May 15th, 2021Ford: Councillor, horticulturalist, artist
Instead the subject here is Richard Ford, arguably one of the town’s most well known and revered artists. He was born in 1875 and died in 1961 and over the course of a long life he was a council foreman, horticulturist and park curator and later taught woodwork at the Clunes Higher Elementary School. In addition to these many talents he was a prolific painter. Where Ford received his artistic training is unknown but his skills were considerable.
He executed numerous works of Clunes and its surroundings very much in the tradition of English landscape painting, casting the town in a soft bucolic light. An interpretation in great contrast to the many photographs of the period featuring rickety shacks, industrial-scale mining operations and denuded hills. Nonetheless, over the years many people wound up owning a Richard Ford work and there was even one found at the Senior Citizens Centre during its recent revamp which has since been donated to the Clunes Museum.
However, it is the aforementioned Clunes Town Hall which was the recipient of some of his most substantial creations. They came about in the form of a detailed stage proscenium and a war memorial painting, both of which can still be viewed today in the large public meeting room.
A century ago town halls were one of the main social spaces for regional dwellers. There people would gather to dance, listen to music and watch plays. And the proscenium bracketing the stage was as essential as chairs and lights. Generally they featured a painted backdrop, movable wings and a physical proscenium arch. The entire installation then served as the frame into which the audience observed a theatrical performance. By 1916 the time had come to replace the old proscenium and as council foreman, Ford was uniquely placed to offer his skills in the creation of a new one.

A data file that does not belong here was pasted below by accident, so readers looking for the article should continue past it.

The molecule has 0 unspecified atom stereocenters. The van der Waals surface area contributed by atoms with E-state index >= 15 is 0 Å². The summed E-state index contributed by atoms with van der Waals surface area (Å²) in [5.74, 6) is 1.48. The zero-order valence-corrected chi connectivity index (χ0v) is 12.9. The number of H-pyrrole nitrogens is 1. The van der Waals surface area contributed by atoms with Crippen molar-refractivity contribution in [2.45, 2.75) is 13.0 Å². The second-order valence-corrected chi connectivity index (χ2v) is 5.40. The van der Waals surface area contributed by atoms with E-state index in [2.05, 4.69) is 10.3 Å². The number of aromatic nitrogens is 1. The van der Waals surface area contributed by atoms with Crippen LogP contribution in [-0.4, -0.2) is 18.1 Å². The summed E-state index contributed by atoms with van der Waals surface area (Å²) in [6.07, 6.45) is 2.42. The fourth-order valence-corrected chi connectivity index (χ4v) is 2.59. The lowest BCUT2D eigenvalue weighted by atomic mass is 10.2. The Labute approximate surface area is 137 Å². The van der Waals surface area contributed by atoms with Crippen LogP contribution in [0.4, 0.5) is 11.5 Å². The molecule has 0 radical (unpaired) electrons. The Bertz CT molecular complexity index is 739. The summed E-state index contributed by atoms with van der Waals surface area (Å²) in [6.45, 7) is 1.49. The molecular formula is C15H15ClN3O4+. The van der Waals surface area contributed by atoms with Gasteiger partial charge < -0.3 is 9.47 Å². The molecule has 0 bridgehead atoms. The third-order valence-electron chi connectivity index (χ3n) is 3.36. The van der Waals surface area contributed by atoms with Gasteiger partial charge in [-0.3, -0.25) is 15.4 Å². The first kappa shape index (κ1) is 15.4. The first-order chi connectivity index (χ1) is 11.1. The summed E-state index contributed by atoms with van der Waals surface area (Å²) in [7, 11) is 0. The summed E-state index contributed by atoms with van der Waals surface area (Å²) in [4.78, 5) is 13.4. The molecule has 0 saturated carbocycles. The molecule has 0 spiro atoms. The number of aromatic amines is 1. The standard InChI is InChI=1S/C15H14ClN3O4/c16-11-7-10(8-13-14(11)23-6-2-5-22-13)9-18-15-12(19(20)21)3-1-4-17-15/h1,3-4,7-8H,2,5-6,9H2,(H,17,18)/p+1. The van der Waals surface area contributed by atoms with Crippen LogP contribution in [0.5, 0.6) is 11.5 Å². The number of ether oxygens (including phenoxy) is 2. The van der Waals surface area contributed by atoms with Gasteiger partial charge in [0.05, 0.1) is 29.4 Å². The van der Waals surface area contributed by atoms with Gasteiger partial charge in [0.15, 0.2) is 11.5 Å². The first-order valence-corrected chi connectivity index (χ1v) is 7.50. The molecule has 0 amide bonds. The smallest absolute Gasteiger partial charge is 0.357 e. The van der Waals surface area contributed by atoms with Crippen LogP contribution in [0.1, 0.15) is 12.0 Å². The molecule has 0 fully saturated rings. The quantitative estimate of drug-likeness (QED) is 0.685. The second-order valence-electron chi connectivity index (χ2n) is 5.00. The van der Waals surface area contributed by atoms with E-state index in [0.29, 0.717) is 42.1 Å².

The result was spectacular. The backdrop depicted a paved patio bracketed by neo-classical balustrades looking out over a sumptuous lake and dramatic mountains. Four rectangular wings around three metres high featured sturdy oak trees thick with foliage. On their reverse side were framed vignettes of subjects such as native flowers and swaggies by water holes. With the flick of a latch, the stage could go from a European to Australian theme in moments.
Needless to say the council and town loved the final result and many spoke in, “most eulogistic terms of the fine painting executed by Mr Ford,” as reported by the Clunes Guardian and Gazette. In response: “Ford said he could hardly express his feelings. He had done the work to the best of his ability and he was pleased to know that his efforts had been appreciated.”
Six years later a memorial was created in the same space featuring photos of soldiers and nurses who served in the Great War and Ford was able to contribute once again. “In the centre is the representation of a rising sun,” reports the Clunes Guardian and Gazette, “brilliantly and artistically painted by Mr Ford to whom much praise is due for the skill and care which he has bestowed upon the whole work”. A century later, his works remain in good condition. And with the Town Hall refurbishment and restoration works now complete, a new generation of Clunes residents and visitors will have the chance to experience them again in all their glory.
Thanks to James Curzon-Siggers and the Clunes Museum for their assistance with this article.
Images: one of Ford’s paintings of Clunes, featuring the corner of Fraser and Templeton streets circa 1920. Image: Courtesy of Victorian Collections and the Clunes Museum, the proscenium in the main meeting room of the Clunes Town Hall and Courthouse. Image: Tony Sawrey, the rising sun war memorial designed by Richard Ford in the Clunes Town Hall. Image: Tony Sawrey, Richard Ford in his garden 1941. Image: Courtesy of Victorian Collections and the Clunes Museum
Words: Tony Sawrey